BUCHAREST — Romania’s President Klaus Iohannis on Tuesday gave his green light to the creation of a Holocaust museum in Bucharest aimed at shedding light on the country’s controversial role during WWII.
The capital’s city council had initially rejected the plan in March, drawing accusations of anti-Semitism.
“The history of Jewish Romanians, their contribution to the country’s development and the tragedy experienced during the war… represent a legacy which was hidden from us for decades,” Iohannis said Tuesday at a ceremony attended by Shoa survivors.
“This museum will not so much bring answers as raise more questions,” he added.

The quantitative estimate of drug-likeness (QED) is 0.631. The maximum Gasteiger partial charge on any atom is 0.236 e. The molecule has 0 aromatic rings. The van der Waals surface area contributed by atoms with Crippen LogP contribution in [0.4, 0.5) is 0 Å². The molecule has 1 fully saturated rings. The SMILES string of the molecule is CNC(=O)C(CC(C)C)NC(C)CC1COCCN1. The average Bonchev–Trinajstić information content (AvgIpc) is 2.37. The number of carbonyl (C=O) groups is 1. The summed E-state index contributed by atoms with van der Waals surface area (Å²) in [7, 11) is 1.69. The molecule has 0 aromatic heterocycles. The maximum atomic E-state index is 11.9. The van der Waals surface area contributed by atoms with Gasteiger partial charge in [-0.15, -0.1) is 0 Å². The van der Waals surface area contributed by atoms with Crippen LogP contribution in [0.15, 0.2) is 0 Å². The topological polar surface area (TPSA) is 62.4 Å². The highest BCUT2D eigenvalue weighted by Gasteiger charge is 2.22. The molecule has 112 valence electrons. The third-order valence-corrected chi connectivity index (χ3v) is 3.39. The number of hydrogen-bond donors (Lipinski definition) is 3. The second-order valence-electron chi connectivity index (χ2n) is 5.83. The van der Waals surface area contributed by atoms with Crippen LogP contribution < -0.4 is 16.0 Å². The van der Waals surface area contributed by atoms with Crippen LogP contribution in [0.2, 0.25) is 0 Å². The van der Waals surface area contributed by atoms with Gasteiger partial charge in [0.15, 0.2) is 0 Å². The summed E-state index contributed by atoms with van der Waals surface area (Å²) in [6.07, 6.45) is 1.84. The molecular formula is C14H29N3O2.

The country had long denied in any responsibility in the Nazi atrocities, but in 2003 accepted to put in a place a panel of experts to investigate its role in the Holocaust.
The panel, headed by Nobel Peace Prize winner Elie Wiesel, found that 280,000 Romanian Jews and 380,000 Ukrainian Jews died in Romania and territories under its control during the war, along with 11,000 Roma.
Around 3,200 Jews still live in Romania, according to the last census in 2011.
The museum will be opened in central Bucharest and be managed by the Elie Wiesel National Institute for the Study of the Holocaust.